8. Emotional Development: Emotional development refers to the child’s development of and identification of emotions and feelings, and includes the child’s experience, expression, and management of their emotions.
    9. Goal: A goal is the end (or final product) you are working toward. It is the “umbrella” statement, on objective terms of what you want to see. For example, a goal for this chapter is: Introduce students to child guidance and behavior in the early years.
    10. Guidance: Child guidance means to teach and to help children learn social skills that will support them to get along with other people. We use positive techniques to teach so that each child can feel secure and comfortable while learning.
    11. Interaction: The way in which the child initiates social responses to parents, other adults, and peers.
    12. Neurodiversity: Neurodiversity is a viewpoint that brain differences are typical, and that we all think and learn in our own unique ways. Neurodiversity approaches learning from a positive stance, as opposed to a deficit approach, reducing the stigma of difference in thinking and learning.
    13. Outcome: The specific steps to a goal, stated in measurable, objective terms.
    14. Perspective: a specific attitude toward or way of regarding something; a point of view.
    15. Planned Ignoring: Deliberate and intentional inattention to an identified attention-seeking or other strategic behavior. Planned ignoring is used in selective response to behaviors that function to get attention.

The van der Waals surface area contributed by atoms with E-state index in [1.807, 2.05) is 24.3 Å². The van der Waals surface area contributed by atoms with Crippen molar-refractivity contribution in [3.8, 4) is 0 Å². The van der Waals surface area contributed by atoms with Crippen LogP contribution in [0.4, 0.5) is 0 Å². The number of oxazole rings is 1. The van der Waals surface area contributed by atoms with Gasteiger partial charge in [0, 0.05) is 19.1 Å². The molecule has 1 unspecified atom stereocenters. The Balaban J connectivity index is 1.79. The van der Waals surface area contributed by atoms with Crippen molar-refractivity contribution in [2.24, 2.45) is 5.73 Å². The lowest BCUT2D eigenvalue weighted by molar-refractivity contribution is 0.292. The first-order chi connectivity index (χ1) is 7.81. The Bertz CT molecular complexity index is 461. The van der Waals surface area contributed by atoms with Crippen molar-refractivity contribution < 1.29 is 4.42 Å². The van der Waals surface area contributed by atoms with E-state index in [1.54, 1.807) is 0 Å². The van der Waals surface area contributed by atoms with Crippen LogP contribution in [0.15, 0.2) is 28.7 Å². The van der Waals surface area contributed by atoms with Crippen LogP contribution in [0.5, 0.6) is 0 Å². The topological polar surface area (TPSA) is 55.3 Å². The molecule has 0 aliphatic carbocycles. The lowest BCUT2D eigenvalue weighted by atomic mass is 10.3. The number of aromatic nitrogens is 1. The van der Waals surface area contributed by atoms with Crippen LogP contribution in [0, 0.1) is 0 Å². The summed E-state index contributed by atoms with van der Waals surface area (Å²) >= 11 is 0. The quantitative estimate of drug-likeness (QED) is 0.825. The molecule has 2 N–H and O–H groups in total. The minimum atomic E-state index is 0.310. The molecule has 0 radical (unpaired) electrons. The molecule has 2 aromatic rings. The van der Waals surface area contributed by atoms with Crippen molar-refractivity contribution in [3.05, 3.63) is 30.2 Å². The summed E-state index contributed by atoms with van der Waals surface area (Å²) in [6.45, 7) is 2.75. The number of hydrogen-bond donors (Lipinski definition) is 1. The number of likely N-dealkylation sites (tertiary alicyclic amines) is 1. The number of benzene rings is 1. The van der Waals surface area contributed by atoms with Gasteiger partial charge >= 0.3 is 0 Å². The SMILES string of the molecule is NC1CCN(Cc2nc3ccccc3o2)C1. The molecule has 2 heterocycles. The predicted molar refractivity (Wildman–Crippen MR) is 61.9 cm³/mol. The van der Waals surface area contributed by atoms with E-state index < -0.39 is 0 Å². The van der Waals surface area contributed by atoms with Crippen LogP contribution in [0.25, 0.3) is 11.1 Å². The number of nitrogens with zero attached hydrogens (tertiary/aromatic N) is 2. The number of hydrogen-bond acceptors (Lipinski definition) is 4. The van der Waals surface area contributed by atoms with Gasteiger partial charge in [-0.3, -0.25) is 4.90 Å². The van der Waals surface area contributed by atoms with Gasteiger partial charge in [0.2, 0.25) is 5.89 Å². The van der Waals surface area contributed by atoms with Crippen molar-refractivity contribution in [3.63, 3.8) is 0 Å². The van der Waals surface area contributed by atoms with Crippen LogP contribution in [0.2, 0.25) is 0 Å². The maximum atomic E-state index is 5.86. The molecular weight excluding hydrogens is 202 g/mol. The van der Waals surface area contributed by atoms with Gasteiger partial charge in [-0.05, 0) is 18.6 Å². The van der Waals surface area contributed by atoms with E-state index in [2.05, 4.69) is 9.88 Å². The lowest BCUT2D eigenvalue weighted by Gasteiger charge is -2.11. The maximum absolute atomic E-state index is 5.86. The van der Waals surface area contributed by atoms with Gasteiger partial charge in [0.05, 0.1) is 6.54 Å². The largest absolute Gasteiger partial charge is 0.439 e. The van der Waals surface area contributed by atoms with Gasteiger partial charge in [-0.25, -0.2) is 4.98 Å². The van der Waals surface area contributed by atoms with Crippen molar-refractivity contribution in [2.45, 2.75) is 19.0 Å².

16. Reflective Practice: the ability to reflect on one's actions to engage in a process of continuous learning. According to one definition it involves "paying critical attention to the practical values and theories which inform everyday actions, by examining practice reflectively and reflexively.
    17. Relationships: Relationships are the construct in which children and teachers talk, share experiences, and participate in activities that support the child to be engaged in learning. Relationships support a child to think, understand, communicate, express their emotions, and develop social skills.
    18. Self-regulation: Self-regulation is a child’s ability to understand and manage their behavior. This process supports a child to handle their reactions to feelings and help to regulate their emotions.
    19. Strengths-Based Approach: Interactions that begin with helpful and encouraging mindsets, that support adults to see children and families in a more optimistic manner and allows us a strong foundation to build our positive relationship. Using a strengths-based approach begins with focus on a child’s (and family’s) strengths.
    20. Trauma: Trauma in ECE refers to traumatic experiences. These experiences can be from intentional violence, a natural disaster, an accident, or war. Childhood trauma disrupts a child’s sense of safety, potentially causing negative behavioral, emotional, nervous system, and developmental impacts for the child.
    21. Unwanted (undesired) behavior: behavior(s) that challenge us as adults, therefore are “unwanted”. These behaviors are typically seen as negative.
    22. Venn Diagram: A Venn Diagram uses 2 or more overlapping circles or shapes to illustrate the logical relationships between sets of items or information. The larger “outside” circles show the unique elements and the overlap of the circles in the center is used to list the shared features.

    This page titled 10.1: Introduction to Chapter 10 is shared under a CC BY-SA license and was authored, remixed, and/or curated by Ardene Niemer & Sharon Romppanen.